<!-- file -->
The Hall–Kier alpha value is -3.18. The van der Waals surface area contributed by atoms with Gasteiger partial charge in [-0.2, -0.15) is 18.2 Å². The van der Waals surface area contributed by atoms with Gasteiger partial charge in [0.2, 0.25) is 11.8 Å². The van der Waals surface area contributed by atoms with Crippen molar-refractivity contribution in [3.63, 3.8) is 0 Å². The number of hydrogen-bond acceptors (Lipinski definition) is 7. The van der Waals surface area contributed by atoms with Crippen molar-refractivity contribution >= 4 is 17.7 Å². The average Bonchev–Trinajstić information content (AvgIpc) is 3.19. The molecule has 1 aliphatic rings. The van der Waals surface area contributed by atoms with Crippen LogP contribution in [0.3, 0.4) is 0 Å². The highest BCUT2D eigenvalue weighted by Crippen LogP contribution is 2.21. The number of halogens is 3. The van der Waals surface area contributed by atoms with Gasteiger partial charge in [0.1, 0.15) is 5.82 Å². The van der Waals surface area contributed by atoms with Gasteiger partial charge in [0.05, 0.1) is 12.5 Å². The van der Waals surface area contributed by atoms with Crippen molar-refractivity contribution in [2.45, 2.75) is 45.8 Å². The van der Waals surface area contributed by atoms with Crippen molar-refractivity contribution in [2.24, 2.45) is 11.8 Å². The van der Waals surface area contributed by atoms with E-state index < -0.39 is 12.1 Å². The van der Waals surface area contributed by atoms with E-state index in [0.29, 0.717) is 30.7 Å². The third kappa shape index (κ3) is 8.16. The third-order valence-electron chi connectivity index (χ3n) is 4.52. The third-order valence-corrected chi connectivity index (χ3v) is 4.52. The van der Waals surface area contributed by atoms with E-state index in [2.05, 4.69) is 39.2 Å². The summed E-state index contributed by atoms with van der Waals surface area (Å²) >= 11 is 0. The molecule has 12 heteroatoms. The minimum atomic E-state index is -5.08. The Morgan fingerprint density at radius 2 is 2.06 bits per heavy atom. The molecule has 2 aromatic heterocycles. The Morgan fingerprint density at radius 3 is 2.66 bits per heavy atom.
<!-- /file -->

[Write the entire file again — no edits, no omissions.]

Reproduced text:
The Hall–Kier alpha value is -3.18. The van der Waals surface area contributed by atoms with Gasteiger partial charge in [-0.2, -0.15) is 18.2 Å². The van der Waals surface area contributed by atoms with Gasteiger partial charge in [0.2, 0.25) is 11.8 Å². The van der Waals surface area contributed by atoms with Crippen molar-refractivity contribution in [3.63, 3.8) is 0 Å². The number of hydrogen-bond acceptors (Lipinski definition) is 7. The van der Waals surface area contributed by atoms with Crippen molar-refractivity contribution >= 4 is 17.7 Å². The average Bonchev–Trinajstić information content (AvgIpc) is 3.19. The molecule has 1 aliphatic rings. The van der Waals surface area contributed by atoms with Crippen LogP contribution in [0.3, 0.4) is 0 Å². The highest BCUT2D eigenvalue weighted by Crippen LogP contribution is 2.21. The number of halogens is 3. The van der Waals surface area contributed by atoms with Gasteiger partial charge in [0.1, 0.15) is 5.82 Å². The van der Waals surface area contributed by atoms with Gasteiger partial charge in [0.05, 0.1) is 12.5 Å². The van der Waals surface area contributed by atoms with Crippen molar-refractivity contribution in [2.45, 2.75) is 45.8 Å². The van der Waals surface area contributed by atoms with Crippen molar-refractivity contribution in [2.24, 2.45) is 11.8 Å². The van der Waals surface area contributed by atoms with E-state index < -0.39 is 12.1 Å². The van der Waals surface area contributed by atoms with E-state index in [0.29, 0.717) is 30.7 Å². The third kappa shape index (κ3) is 8.16. The third-order valence-electron chi connectivity index (χ3n) is 4.52. The third-order valence-corrected chi connectivity index (χ3v) is 4.52. The van der Waals surface area contributed by atoms with E-state index in [2.05, 4.69) is 39.2 Å². The summed E-state index contributed by atoms with van der Waals surface area (Å²) >= 11 is 0. The molecule has 12 heteroatoms. The minimum atomic E-state index is -5.08. The Morgan fingerprint density at radius 2 is 2.06 bits per heavy atom. The molecule has 2 aromatic heterocycles. The Morgan fingerprint density at radius 3 is 2.66 bits per heavy atom.